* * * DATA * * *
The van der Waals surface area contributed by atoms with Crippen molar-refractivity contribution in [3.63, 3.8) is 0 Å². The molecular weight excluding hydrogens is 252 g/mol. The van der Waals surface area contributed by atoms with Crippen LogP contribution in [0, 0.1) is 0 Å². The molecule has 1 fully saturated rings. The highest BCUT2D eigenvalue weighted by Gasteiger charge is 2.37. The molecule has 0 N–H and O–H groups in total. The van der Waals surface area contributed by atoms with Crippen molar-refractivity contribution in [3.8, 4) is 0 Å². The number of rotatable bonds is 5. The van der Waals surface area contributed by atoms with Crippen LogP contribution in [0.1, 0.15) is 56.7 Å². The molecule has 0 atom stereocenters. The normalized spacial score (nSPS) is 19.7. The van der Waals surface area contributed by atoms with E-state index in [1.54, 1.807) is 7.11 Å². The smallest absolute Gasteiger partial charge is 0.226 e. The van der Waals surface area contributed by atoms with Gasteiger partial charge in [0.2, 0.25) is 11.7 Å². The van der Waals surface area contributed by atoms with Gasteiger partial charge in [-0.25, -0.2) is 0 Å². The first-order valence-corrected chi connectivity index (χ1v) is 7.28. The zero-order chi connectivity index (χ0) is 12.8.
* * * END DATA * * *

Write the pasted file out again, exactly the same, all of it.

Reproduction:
The van der Waals surface area contributed by atoms with Crippen molar-refractivity contribution in [3.63, 3.8) is 0 Å². The molecular weight excluding hydrogens is 252 g/mol. The van der Waals surface area contributed by atoms with Crippen LogP contribution in [0, 0.1) is 0 Å². The molecule has 1 fully saturated rings. The highest BCUT2D eigenvalue weighted by Gasteiger charge is 2.37. The molecule has 0 N–H and O–H groups in total. The van der Waals surface area contributed by atoms with Crippen molar-refractivity contribution in [3.8, 4) is 0 Å². The number of rotatable bonds is 5. The van der Waals surface area contributed by atoms with Crippen LogP contribution in [0.1, 0.15) is 56.7 Å². The molecule has 0 atom stereocenters. The normalized spacial score (nSPS) is 19.7. The van der Waals surface area contributed by atoms with E-state index in [1.54, 1.807) is 7.11 Å². The smallest absolute Gasteiger partial charge is 0.226 e. The van der Waals surface area contributed by atoms with Gasteiger partial charge in [0.2, 0.25) is 11.7 Å². The van der Waals surface area contributed by atoms with Gasteiger partial charge in [-0.25, -0.2) is 0 Å². The first-order valence-corrected chi connectivity index (χ1v) is 7.28. The zero-order chi connectivity index (χ0) is 12.8.